16 Semi-Finalists Named in the 2018 International Violin Competition of Indianapolis

September 5, 2018, 8:09 PM · Sixteen semi-finalists have been named in the International Violin Competition of Indianapolis, which began Sunday in Indiana. They are:

Indianapolis 2018 semi-finalists

Semi-finals will take place Friday through Monday, with each of the 16 semi-finalists required to present a full recital showcasing 19th and 20th century works from the standard repertoire. This round also includes the World Premiere of the Suite No. 3 for Solo Violin by American composer William Bolcom. Here is the page for watching the live stream and catch up on any performances you missed on this page of archived videos.

Members of the 2018 Indianapolis competition jury include Jaime Laredo (President), Pamela Frank, Mihaela Martin, Kyoko Takezawa, Cho-Liang Lin, Arnold Steinhardt, Dmitry Sitkovetsky, Dong-Suk Kang and Rodney Friend.

Founded in 1982 by Josef Gingold, Indianapolis has hosted nine competitions, occurring every every four years, naming a total of 54 laureates from 22 countries. This year's preliminaries began with 38 violinists from 13 countries, ranging in age from 16 to 29. For the 2018 Competition, the IVCI received 123 applications from 25 countries.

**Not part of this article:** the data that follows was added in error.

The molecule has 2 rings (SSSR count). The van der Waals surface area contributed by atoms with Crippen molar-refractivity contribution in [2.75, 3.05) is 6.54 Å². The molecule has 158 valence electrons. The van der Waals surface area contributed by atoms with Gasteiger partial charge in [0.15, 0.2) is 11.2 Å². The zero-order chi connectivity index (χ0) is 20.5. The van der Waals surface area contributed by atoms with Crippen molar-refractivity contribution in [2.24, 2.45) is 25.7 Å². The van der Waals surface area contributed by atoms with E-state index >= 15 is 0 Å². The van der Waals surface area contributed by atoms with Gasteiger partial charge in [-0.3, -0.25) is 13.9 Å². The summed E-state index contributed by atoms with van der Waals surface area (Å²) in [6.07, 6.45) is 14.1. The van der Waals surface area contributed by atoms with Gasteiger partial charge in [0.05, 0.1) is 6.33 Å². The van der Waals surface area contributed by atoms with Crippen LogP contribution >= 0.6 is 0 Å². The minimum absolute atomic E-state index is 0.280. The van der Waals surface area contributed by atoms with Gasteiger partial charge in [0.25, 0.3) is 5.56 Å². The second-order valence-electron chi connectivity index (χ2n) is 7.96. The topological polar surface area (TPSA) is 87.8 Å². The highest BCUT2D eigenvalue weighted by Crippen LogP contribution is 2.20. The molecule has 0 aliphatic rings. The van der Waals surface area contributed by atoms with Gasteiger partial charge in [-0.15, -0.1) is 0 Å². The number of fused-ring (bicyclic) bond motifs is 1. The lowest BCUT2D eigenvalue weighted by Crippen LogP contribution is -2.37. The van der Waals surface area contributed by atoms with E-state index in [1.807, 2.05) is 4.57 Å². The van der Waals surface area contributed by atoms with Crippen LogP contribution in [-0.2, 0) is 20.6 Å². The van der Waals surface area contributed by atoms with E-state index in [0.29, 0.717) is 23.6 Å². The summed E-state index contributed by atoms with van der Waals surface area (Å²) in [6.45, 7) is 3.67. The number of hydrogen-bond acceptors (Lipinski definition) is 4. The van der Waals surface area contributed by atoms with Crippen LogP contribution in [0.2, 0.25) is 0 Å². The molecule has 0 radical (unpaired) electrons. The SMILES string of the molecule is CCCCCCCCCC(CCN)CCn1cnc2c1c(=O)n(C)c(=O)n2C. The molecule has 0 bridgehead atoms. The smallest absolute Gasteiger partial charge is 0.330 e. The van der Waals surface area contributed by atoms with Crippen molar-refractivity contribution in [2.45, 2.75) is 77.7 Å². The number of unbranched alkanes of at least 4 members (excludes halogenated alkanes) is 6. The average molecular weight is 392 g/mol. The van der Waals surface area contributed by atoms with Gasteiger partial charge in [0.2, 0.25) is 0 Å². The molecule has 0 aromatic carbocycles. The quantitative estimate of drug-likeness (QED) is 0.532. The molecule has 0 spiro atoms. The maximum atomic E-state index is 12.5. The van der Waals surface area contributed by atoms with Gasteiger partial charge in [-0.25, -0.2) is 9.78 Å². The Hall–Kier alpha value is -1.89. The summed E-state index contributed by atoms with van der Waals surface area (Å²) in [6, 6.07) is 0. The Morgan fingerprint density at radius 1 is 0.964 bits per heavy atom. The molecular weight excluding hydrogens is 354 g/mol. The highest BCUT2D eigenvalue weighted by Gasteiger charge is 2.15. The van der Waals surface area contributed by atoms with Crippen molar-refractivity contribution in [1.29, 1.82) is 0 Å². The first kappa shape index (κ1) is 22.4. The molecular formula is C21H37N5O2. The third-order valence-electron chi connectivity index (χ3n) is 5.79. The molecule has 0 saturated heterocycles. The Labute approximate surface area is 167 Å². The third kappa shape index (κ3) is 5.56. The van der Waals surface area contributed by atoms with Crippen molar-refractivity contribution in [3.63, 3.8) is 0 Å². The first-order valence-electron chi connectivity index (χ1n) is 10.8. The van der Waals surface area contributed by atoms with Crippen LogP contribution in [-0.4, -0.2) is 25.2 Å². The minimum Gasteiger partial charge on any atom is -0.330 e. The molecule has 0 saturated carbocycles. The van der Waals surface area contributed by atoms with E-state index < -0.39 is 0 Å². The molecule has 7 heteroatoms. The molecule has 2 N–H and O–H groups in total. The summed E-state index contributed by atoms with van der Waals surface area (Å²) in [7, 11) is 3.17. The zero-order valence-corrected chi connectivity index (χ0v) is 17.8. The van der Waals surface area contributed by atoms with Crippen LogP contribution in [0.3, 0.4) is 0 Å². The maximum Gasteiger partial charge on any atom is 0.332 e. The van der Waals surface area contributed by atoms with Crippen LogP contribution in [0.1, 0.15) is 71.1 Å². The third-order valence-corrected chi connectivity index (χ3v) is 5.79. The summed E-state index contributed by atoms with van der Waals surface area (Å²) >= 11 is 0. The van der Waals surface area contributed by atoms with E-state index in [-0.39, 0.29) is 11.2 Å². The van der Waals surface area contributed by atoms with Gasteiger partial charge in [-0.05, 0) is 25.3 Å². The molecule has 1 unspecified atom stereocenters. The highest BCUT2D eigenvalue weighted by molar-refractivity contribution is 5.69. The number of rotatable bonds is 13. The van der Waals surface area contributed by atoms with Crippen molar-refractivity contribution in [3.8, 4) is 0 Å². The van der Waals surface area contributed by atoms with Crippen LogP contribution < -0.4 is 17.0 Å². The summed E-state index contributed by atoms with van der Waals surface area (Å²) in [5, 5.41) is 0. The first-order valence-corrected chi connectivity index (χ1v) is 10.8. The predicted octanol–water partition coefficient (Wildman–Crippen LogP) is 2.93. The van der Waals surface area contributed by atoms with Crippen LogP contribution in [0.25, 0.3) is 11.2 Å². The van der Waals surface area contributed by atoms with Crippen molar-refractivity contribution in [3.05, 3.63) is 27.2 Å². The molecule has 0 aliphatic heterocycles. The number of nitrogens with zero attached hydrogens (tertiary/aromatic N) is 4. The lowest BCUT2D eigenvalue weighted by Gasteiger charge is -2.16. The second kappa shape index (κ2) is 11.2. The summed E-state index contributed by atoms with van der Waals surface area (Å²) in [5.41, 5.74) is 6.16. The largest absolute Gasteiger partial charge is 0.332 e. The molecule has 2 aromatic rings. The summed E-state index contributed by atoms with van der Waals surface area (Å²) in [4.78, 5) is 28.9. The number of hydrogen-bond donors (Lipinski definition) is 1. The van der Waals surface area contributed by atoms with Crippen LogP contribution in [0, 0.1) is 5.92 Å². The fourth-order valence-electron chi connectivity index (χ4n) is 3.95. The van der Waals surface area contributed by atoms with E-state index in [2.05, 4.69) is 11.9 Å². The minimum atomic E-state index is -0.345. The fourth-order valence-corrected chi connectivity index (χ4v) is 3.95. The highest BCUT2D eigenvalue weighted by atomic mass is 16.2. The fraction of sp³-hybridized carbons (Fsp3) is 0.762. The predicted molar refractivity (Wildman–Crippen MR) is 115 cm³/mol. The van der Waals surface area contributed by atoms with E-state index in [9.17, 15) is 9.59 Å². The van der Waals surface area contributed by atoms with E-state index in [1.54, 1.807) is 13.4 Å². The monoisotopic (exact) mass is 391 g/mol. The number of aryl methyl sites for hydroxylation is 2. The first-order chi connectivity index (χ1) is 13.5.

Replies

September 6, 2018 at 03:36 PM · Quite a busy violin competition season! We just had Shanghai, now Indy, and next year in May the Queen Elisabeth competition in Brussels...

By the way Fumika Mohri is wonderful. She already reached 6th place in the Queen Elisabeth four years ago.

September 6, 2018 at 08:58 PM · Indeed! I will be in Indy starting on Monday, to see the finals and all the activities around the competition. Looking forward to it!

September 9, 2018 at 07:57 PM · I wish there were a better way of enhancing the careers of all these wonderful young violinists without the crassness of competition, which is better suited for the world of business or survival in the jungle. Heifetz would forbid his students from entering competitions. Look what happened to Erick Friedman at the Tchaikovsky Competition! Another hero of mine, Aaron Rosand, refused to enter competitions and still managed to obtain a formidable career for himself. And can you imagine how judges today would consider a unique and idiosyncratic talent like Ivry Gitlis? As Bartok once said, "competitions are for horses, not for artists."

September 12, 2018 at 10:12 PM · On the negative side, all the things you are saying, Alexander. On the positive side, though, it is a way to showcase many talented musicians and get them in front of an audience. Many of the participants that I speak to say that it is very motivating, that doing a competition gives them a goal that helps them learn a lot of repertoire and have a chance to perform it under pressure, which if they continue, is something they will have to be able to do well.

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